Here are some cross-curricular extension activities, including: 1. Three Billy Goats Gruff Maze – students help the Billy Goats navigate through a maze to get to a field of fresh grass (good for refining fine motor, spatial and problem-solving skills); 2. Writing Template – students reflect on their favourite part of the story (while practising important writing skills); 3. Fill In The Blanks – students use a word bank to fill in the missing words from the poem (great for memory skills and practising high-frequency words); 4. Making Patterns Math Worksheet – students complete and create their own pattern using characters from the story (aids with visual discrimination and patterning concepts).

To download a copy of my poem, Three Witty Goats Gruff, including the Stick Puppet Templates, for your personal use in the classroom, along with the cross-curricular activities hown above, click on Billy Goat.

I hope you and your students enjoy the poem and have fun with these activities in the classroom. As always, your comments and feedback are welcome.

Have a great week everyone.

Lora

# What the Leaves Blew In…

Winter is just around the corner (pout, moan, cry). But before its official debut, I thought I’d pay tribute to the wonderful adventures we embarked on during our study of Autumn.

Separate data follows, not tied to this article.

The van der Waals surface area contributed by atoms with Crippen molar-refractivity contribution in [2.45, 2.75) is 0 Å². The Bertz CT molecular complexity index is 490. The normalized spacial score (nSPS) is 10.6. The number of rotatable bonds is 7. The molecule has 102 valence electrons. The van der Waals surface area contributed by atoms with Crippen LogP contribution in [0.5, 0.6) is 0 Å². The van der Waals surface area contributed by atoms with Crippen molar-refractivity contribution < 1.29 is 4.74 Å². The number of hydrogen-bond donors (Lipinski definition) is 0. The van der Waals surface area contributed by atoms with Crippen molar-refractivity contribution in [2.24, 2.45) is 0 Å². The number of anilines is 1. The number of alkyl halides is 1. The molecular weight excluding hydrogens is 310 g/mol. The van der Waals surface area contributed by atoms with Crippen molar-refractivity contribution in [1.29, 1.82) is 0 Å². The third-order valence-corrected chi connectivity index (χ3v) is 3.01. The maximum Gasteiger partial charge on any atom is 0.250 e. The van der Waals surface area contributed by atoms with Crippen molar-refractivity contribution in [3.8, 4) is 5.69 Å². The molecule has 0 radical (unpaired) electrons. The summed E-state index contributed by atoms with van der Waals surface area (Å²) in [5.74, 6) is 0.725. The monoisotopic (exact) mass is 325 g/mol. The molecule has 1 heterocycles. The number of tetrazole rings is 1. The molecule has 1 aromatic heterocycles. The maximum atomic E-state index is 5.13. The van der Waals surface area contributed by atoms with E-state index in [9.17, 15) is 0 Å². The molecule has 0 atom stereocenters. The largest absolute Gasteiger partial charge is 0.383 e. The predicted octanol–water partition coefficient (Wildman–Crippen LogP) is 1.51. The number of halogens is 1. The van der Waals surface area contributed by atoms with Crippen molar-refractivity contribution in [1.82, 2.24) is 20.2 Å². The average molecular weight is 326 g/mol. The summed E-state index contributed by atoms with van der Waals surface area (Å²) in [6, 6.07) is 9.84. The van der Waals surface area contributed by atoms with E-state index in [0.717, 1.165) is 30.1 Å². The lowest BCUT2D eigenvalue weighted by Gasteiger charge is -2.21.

We began our exploration by taking an investigative walk around the school yard, looking for evidence of Fall.  Among the many things we observed, students marveled at the beautiful, colourful leaves everywhere; leaves of different shape, size and colour.

As with any great investigation, we had to gather specimens to bring back and explore further in our classroom – red leaves, yellow leaves, big leaves, little leaves, oak leaves, maple leaves, and what’s this – acorns, pine cones, flowers, twigs and rocks – all were welcomed.

Over the next several weeks, we were quite busy inquiring, learning and integrating our artifacts into every aspect of our day. We read many books about Fall, trees, seeds and leaves.

We documented and wrote about Fall changes. We learned about and labeled the different parts of a leaf. We counted, graphed, sorted and made patterns with leaves. We even made a pine cone shaker (to complement the seed shaker we previously made during our Apple inquiry – it turned out to be a great way to distinguish between the different sounds seeds can make).

We created art with leaf rubbings and leaf stamps (students loved creating their own Leaf Creatures, which after being displayed on our walls, made an entertaining class book).

It was endless! The ideas kept pouring, and the fun and learning continued.

For the culminating activity, we created a class book where each student got to contribute their idea to a page about leaves (parents really enjoyed looking through it during our Fall conferences). Students also had a chance to read a personalized book about leaves with our Grade Three Reading Buddies – they were so excited, I was so proud.

Though I generally have an overall sense of where I’d like an inquiry based opportunity to lead, I can never truly predict how vast or fruitful it will grow to be. It is the students’ curiosity and eagerness that determines the direction and range of learning. Regardless, I am always pleasantly surprised and excited to see where each inquiry will take us.

Enjoy the last bit of Fall everyone. Thank you for your time.

Lora